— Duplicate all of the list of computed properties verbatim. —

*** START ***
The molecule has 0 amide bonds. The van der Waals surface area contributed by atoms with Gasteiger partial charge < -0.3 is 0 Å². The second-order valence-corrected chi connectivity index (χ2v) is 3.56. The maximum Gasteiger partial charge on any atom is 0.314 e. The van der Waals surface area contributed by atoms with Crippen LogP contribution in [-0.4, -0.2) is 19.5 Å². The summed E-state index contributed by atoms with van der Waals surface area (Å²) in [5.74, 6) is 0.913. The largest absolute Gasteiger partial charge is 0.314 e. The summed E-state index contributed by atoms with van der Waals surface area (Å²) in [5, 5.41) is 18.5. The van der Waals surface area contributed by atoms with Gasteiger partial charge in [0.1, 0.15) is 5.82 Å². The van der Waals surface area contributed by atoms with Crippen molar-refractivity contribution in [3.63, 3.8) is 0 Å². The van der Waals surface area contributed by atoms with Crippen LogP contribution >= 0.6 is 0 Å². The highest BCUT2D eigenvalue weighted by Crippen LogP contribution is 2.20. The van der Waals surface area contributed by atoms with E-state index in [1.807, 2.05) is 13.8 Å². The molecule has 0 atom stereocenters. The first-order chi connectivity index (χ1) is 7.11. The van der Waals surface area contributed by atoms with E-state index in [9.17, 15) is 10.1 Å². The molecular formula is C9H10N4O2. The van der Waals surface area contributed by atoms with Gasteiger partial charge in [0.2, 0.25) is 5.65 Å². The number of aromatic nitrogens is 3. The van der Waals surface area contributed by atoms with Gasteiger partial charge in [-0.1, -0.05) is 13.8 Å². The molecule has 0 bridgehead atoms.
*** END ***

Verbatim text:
The molecule has 0 amide bonds. The van der Waals surface area contributed by atoms with Gasteiger partial charge < -0.3 is 0 Å². The second-order valence-corrected chi connectivity index (χ2v) is 3.56. The maximum Gasteiger partial charge on any atom is 0.314 e. The van der Waals surface area contributed by atoms with Crippen LogP contribution in [-0.4, -0.2) is 19.5 Å². The summed E-state index contributed by atoms with van der Waals surface area (Å²) in [5.74, 6) is 0.913. The largest absolute Gasteiger partial charge is 0.314 e. The summed E-state index contributed by atoms with van der Waals surface area (Å²) in [5, 5.41) is 18.5. The van der Waals surface area contributed by atoms with Gasteiger partial charge in [0.1, 0.15) is 5.82 Å². The van der Waals surface area contributed by atoms with Crippen molar-refractivity contribution in [3.63, 3.8) is 0 Å². The van der Waals surface area contributed by atoms with Crippen LogP contribution >= 0.6 is 0 Å². The highest BCUT2D eigenvalue weighted by Crippen LogP contribution is 2.20. The van der Waals surface area contributed by atoms with E-state index in [1.807, 2.05) is 13.8 Å². The molecule has 0 atom stereocenters. The first-order chi connectivity index (χ1) is 7.11. The van der Waals surface area contributed by atoms with E-state index in [9.17, 15) is 10.1 Å². The molecular formula is C9H10N4O2. The van der Waals surface area contributed by atoms with Gasteiger partial charge in [0.2, 0.25) is 5.65 Å². The number of aromatic nitrogens is 3. The van der Waals surface area contributed by atoms with Gasteiger partial charge in [-0.1, -0.05) is 13.8 Å². The molecule has 0 bridgehead atoms.